The first day of Bangla New Year, Pahela Baishakh stands before us like the first blank page of the first chapter of a 365-page book waiting to be written. It's the day to dust away the forgotten memories and remnants of the past year and welcome the new dawn of a new year.
Today, Bengalis irrespective of their religious and regional differences will be in a festive mood to celebrate life with pomp, fanfare and self-indulgence.
The first day of every Bangla New Year takes us back to our childhood years when fantasy and fact intertwined. This day lifts us above in the sky of our imagination to peer into a dreamy brighter future. Today is a new opening, a new anticipation, filled with peace and happiness.
People attire themselves with traditional costumes on this day. Women wear white sari with red border, their hair all bedecked in flowers. They will jingle out sweet music with colourful bangles on their hands to captivate onlookers around. Men wear their traditional panjabi with pajama or lungi.
The day begins in Dhaka before the break of dawn when crowds gather in Ramna Park under a banyan tree or on the bank of a lake in Ashulia to witness the sunrise. Artists present songs to usher in the new year, particularly with Rabindranath Tagore's "esho he Baishakh" (Come, O Baishakh, Come, Come). This Baishakh-welcoming song would stir the listeners to reach out to the poetic mood that once inspired Tagore to compose this signature song where he asked nature to bestow fresh air, like the breath of a sage, to let all sorrows be swept away, to erase all disappointments and to let the earth be blazed and sanctified once again.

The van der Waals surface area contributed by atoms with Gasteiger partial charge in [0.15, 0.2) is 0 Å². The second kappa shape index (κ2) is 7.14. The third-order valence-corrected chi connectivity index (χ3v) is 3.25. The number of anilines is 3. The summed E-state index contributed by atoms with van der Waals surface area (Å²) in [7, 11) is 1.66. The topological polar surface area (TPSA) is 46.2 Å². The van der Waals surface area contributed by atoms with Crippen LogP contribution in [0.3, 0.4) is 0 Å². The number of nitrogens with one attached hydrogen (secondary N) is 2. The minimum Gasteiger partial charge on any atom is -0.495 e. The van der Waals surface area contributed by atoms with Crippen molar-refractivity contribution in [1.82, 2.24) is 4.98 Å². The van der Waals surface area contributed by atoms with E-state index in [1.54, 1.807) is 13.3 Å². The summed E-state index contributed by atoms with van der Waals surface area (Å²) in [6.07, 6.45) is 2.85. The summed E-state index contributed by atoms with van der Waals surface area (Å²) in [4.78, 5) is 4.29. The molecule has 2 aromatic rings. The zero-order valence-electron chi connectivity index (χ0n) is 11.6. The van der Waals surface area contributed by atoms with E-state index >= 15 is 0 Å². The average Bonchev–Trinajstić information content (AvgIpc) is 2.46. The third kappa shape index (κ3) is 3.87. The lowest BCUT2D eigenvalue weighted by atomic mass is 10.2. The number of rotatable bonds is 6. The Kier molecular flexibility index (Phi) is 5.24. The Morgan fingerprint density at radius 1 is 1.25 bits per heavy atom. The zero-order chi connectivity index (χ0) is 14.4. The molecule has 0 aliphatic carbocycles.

Among festivals that attract huge crowds in Bangladesh are Mongol Shova Jatra (Boishakhi Parade), Boishakhi Mela (Boishakhi fair), Aalpona (traditional designs drawn using bright colours on yards and staircases), Haalkhata (ritual closing of the old ledger and opening of a new one), boat race etc.
Townspeople start the day with the traditional breakfast of Panta Bhat (rice soaked in water), green chillies, onion, and fried Hilsha fish to mimic the lifestyle of rural peasants. In rural Bangladesh, homes are thoroughly cleaned and people, however poor, dress in their best finery. Like other festivals, the day is also marked by visiting relatives, friends and neighbours, and special foods are prepared to entertain guests.
On this day, with a storm (called Kalboishakhi) brewing over the dark horizons, we will try to banish our worries, write off our mistakes and redeem the coupons of blessings to make life worth living. New questions would be asked today, new answers should be discovered. A quiet interlude would be carved in our lives to give birth to welcome changes on this transformative day of delight and self-discovery. Today, a national holiday, is the day to let in fresh air to our homes and hearts, and change the water in our flower vases. It's the day to hit the Refresh Button.
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